O’Reilly Live Online Training
10 Aug, 2020
In this first course, you’ll explore the most important parts of Kubernetes. Jonathan will explain why it’s become the de facto orchestration platform for distributed computing, introduce Kubernetes terminology, and cover the benefits to developers (no coding required)—all while breaking down the architecture to get you to the aha moment when you understand how the engine works. You’ll then get hands-on as you learn how to run and distribute applications on this new paradigm. Once you see how it all works, you’ll dive into container patterns that developers use to run applications on Kubernetes. At the end of this course, you’ll have a thorough understanding of Kubernetes and a solid foundation for the more advanced topics that come later in this series.
Distributed application architectures are hard. The complexity in building containers and designing microservices to work together across a network can be overwhelming. To successfully manage limitations on resources, failing networks, defective software, and fluctuating traffic, you need an orchestrator.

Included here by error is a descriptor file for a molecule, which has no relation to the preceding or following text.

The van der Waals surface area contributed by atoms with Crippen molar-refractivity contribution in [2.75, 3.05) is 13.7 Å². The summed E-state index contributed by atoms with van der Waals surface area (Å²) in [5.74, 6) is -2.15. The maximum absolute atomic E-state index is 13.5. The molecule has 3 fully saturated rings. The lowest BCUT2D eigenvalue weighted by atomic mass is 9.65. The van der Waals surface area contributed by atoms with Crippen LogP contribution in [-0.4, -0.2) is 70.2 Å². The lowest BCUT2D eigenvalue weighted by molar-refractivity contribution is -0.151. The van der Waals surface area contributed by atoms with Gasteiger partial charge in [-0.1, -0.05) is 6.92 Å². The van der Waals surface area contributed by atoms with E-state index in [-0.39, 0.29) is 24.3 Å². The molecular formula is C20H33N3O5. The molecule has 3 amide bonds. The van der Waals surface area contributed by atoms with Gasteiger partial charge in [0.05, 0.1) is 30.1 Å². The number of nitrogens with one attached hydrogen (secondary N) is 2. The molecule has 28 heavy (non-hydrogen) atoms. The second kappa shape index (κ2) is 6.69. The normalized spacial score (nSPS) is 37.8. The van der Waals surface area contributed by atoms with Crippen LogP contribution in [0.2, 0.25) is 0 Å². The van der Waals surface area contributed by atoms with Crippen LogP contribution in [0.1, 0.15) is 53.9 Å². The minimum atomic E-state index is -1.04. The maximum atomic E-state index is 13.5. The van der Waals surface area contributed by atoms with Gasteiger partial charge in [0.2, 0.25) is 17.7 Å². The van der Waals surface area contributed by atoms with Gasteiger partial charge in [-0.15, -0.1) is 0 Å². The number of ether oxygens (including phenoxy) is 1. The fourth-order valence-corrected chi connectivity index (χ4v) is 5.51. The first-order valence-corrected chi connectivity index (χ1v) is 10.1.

Kubernetes is designed to handle these complexities, so you don’t have to. Essentially a distributed operating system for your data center, you give Kubernetes containers, and it makes sure that they remain available and responsive. As such, Kubernetes is quickly becoming the preferred way to serve distributed, scalable, and resilient applications.
Jonathan Johnson walks you through Kubernetes building blocks to demonstrate how the tool actually works. You may already understand containers—the tricky part is getting a whole set of containers and services to consistently work together and run reliably. In this three-part series, you’ll get comfortable designing, deploying, managing, and updating a coordinated set of applications running on Kubernetes.
Although you can attend any of the three courses individually, we recommend pursuing the entire series, in this order: Week 1: Getting Started with Kubernetes—Introduction, terminology, architecture, and first apps Week 2: Containers and Microservices—Packaging and running apps Week 3: Applications and Patterns—Patterns for apps leveraging Kubernetes